At first it’s a rustling of leaves and you can see the taller trees shake. The ranger keeps calling. Then you catch small glimpses of grey, and then you see him. A sumatran elephant emerges from the undergrowth to come and see us. He’s not wild, we missed the wild herd by a few days. This elephant is part of a Conservation Response Unit, a team of rangers that are working on the ground in Sumatra to reduce human animal conflict and illegal activity in the forest. They do this by walking and covering as much land as possible just watching the forest. On their patrols they disarm traps, monitor illegal logging and where they can try and prevent everything from deforestation to poaching from taking place.
This team is one of our partners on Inaudible, our new landmark work scheduled to premier Summer 2020 at the National Children’s Museum, Eureka! in Halifax.
Inaudible is about things that we cannot hear, the sounds of nature that we cannot perceive with our human ears. It look specifically at elephants and the infrasound that they use to communicate, and from the elephants it then looks at their ecosystem, how we interact with them and by extension all of nature.
The piece is a continuation of our landscape and ecology work, the first of which we created three years ago in Indonesia with Nada Bumi (publication for that project can be found here). And now we are back in Indonesia. In Sumatra this time.
Sumatra is not Java, and it is definitely not Flores (the two Indonesian Islands we have worked on before). There is a different feel here. On our journey we travel long distances, 10+ hours of driving and yet when you look at a map we have barely scratched the surface of the Island. We are out there with Amanda Korstjens, an academic and primatologist from Bournemouth University. She is another partner on this project and our way into the world of research stations and frontline conservation in this critically endangered part of the world.
We travel from Kedah where our journey begins, amongst pristine tall rainforest where we are constantly drenched by early rains, to Langsa. To get there we travel over vertiginous mountains, untouched valleys, that slowly give way to the deforested landscape of conflict palm. It happens slowly, but you begin to spot the palm husks on the side of the road, then you find yourself stuck behind more and more trucks piled high with large palm oil bulbs, and then the factories, standing in clearings and belching smoke cars, vans and trucks cue up at the gate waiting to be paid by weight for their crop. Palm is a major driver of deforestation, in order to grow it farmers clear cut ancient rainforest and grow palm as a monoculture. The plant itself is squat and in the way it is grown most commonly does not provide any of the cover, height and biodiversity needed by the species whose jungle is gradually being eroded. A further issue with palm is that as a non native species it is actually badly suited for the environment, requiring more water than the water tables are able to adequately provide. The final problem with it is perhaps the greatest indignity of all, and this is that it is a relatively poor model of income compared to some other more appropriate crops, but it grows fast, harvests multiple times a year and there are factories (backed by huge multinational agricultural companies) willing to pay.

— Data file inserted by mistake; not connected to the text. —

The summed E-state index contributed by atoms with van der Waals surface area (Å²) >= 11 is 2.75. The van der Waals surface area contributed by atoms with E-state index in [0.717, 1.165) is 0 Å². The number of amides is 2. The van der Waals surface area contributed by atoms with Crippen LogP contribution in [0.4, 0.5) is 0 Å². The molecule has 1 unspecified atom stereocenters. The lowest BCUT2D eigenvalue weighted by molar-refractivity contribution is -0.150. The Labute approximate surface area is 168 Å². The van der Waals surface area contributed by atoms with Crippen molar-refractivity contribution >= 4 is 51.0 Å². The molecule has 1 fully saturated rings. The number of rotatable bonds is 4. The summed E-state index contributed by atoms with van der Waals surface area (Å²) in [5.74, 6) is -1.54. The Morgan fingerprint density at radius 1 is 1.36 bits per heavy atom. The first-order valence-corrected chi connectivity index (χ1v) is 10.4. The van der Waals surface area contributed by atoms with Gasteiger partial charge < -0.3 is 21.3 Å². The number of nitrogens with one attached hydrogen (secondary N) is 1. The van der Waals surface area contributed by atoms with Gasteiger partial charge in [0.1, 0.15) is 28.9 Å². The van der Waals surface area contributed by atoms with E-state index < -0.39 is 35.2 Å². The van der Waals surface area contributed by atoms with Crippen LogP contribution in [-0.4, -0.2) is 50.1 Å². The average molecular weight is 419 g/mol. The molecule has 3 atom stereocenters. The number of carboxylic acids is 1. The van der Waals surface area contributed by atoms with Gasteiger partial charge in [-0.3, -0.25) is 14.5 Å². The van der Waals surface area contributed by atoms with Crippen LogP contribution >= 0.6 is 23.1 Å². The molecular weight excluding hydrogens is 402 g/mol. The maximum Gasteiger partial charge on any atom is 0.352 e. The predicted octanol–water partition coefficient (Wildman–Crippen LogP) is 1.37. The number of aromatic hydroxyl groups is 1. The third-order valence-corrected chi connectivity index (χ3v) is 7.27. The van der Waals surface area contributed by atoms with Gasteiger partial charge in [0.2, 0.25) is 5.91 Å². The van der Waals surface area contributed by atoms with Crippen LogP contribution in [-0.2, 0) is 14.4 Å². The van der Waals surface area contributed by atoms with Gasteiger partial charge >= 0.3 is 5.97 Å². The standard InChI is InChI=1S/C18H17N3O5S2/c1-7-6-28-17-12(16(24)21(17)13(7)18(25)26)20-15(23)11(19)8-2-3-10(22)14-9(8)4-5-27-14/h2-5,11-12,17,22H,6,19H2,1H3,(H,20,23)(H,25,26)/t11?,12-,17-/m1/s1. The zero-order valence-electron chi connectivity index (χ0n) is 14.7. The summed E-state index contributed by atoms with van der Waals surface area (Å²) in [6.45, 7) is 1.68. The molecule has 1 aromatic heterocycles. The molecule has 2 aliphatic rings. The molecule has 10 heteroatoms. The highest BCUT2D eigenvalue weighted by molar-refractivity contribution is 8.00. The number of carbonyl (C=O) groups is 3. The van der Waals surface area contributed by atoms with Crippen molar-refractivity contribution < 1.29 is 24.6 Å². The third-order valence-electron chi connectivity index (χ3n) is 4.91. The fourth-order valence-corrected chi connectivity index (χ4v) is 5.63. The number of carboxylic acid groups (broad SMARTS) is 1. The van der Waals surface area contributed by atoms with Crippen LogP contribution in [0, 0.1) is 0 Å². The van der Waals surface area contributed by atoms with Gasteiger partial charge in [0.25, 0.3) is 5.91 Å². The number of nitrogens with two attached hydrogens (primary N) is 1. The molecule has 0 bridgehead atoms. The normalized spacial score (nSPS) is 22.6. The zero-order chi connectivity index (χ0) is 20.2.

It’s complicated and hard to watch. The deforestation is tragic, the relative poverty is rampant. As we cross the mountains into the heavier palm related areas our truck is stopped by men claiming to be police they want to know why we are here, what our business is. A bribe gets us back on our way. We try to take photos of the factories as we pass by, but our local guide is uncomfortable with us stopping. Interfering with palm and the business of deforestation is interfering with the people making a hard living and they don’t necessarily take kindly to white NGO style intervention.
We are there to watch, to learn, to record and try to begin to understand what it is to work on this frontline of ecological disaster. And we meet some incredible people. Activists, rangers, researchers, people whose work is making a real difference, the forest is still being cut back but in many places the rate is falling, elephants are still being killed but there was an over 80% fall in the numbers in two years; they are about to start trying to breed the Sumatran Rhino. ‘Nothing is impossible’ we are told.
Into all of this steps us, with a brand new major installation, trying to tell the stories of conservation, to get people to understand why what happens to a tree 12,000 miles away matters, why species survival is now of critical importance. In a piece of work that is about the elephants and everything that sustains them. This first journey has taught us loads and has created the contact we needed so that this work will have real impact. Blurring multi-disciplinary boundaries the work is aiming to create a large sonic dataset of the jungle, creating a mass distributed multichannel sound recording — which will not only sound incredible in the work but also allow for us and our partners to build algorithms to do population counting and monitoring which is a vital task in assessing the health and size of endangered species populations. We are also working on the ground with our imaging toolset — using both LiDAR and a drone to allow us to capture dense point clouds of the forest and its vegetation from which all sorts of readings and studies can lead.
So this is a huge project, with huge stakes and we are so excited to have begun work on it. We return to Sumatra later in the summer for the next phase, so more soon.